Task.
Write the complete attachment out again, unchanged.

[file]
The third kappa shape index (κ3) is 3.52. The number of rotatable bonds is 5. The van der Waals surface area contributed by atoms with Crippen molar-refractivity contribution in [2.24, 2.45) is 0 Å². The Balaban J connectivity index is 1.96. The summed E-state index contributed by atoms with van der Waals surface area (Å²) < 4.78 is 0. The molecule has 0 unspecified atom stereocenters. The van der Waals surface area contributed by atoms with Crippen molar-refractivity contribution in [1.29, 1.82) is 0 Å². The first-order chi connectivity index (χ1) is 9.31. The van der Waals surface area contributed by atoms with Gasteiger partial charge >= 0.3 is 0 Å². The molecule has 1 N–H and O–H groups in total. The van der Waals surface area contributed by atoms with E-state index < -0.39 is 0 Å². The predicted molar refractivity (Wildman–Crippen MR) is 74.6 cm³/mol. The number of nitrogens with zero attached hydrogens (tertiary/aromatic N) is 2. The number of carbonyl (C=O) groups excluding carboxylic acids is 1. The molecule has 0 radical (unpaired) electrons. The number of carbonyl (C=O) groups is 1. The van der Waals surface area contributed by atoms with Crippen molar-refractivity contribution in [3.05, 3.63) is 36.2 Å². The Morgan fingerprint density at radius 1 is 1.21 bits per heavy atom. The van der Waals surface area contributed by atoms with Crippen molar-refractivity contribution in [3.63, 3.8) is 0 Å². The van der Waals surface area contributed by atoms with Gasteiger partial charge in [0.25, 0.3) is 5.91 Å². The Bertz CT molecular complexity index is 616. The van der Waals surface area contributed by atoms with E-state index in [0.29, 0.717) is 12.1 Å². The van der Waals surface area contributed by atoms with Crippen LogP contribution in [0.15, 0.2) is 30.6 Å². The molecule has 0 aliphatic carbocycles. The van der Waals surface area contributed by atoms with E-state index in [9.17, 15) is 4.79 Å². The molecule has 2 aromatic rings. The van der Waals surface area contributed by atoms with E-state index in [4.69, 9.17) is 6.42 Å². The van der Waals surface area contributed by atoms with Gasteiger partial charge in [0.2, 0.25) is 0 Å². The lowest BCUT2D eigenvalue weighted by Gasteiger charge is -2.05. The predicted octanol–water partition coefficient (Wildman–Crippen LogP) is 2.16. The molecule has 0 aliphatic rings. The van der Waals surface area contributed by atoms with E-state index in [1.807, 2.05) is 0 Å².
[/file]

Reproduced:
The third kappa shape index (κ3) is 3.52. The number of rotatable bonds is 5. The van der Waals surface area contributed by atoms with Crippen molar-refractivity contribution in [2.24, 2.45) is 0 Å². The Balaban J connectivity index is 1.96. The summed E-state index contributed by atoms with van der Waals surface area (Å²) < 4.78 is 0. The molecule has 0 unspecified atom stereocenters. The van der Waals surface area contributed by atoms with Crippen molar-refractivity contribution in [1.29, 1.82) is 0 Å². The first-order chi connectivity index (χ1) is 9.31. The van der Waals surface area contributed by atoms with Gasteiger partial charge >= 0.3 is 0 Å². The molecule has 1 N–H and O–H groups in total. The van der Waals surface area contributed by atoms with E-state index < -0.39 is 0 Å². The predicted molar refractivity (Wildman–Crippen MR) is 74.6 cm³/mol. The number of nitrogens with zero attached hydrogens (tertiary/aromatic N) is 2. The number of carbonyl (C=O) groups excluding carboxylic acids is 1. The molecule has 0 radical (unpaired) electrons. The number of carbonyl (C=O) groups is 1. The van der Waals surface area contributed by atoms with Crippen molar-refractivity contribution in [3.05, 3.63) is 36.2 Å². The Morgan fingerprint density at radius 1 is 1.21 bits per heavy atom. The van der Waals surface area contributed by atoms with Crippen molar-refractivity contribution in [3.63, 3.8) is 0 Å². The van der Waals surface area contributed by atoms with Gasteiger partial charge in [0.25, 0.3) is 5.91 Å². The Bertz CT molecular complexity index is 616. The van der Waals surface area contributed by atoms with E-state index in [0.29, 0.717) is 12.1 Å². The van der Waals surface area contributed by atoms with Crippen LogP contribution in [0.15, 0.2) is 30.6 Å². The molecule has 0 aliphatic carbocycles. The van der Waals surface area contributed by atoms with E-state index in [9.17, 15) is 4.79 Å². The molecule has 2 aromatic rings. The van der Waals surface area contributed by atoms with E-state index in [4.69, 9.17) is 6.42 Å². The van der Waals surface area contributed by atoms with Gasteiger partial charge in [0.2, 0.25) is 0 Å². The lowest BCUT2D eigenvalue weighted by Gasteiger charge is -2.05. The predicted octanol–water partition coefficient (Wildman–Crippen LogP) is 2.16. The molecule has 0 aliphatic rings. The van der Waals surface area contributed by atoms with E-state index in [1.807, 2.05) is 0 Å².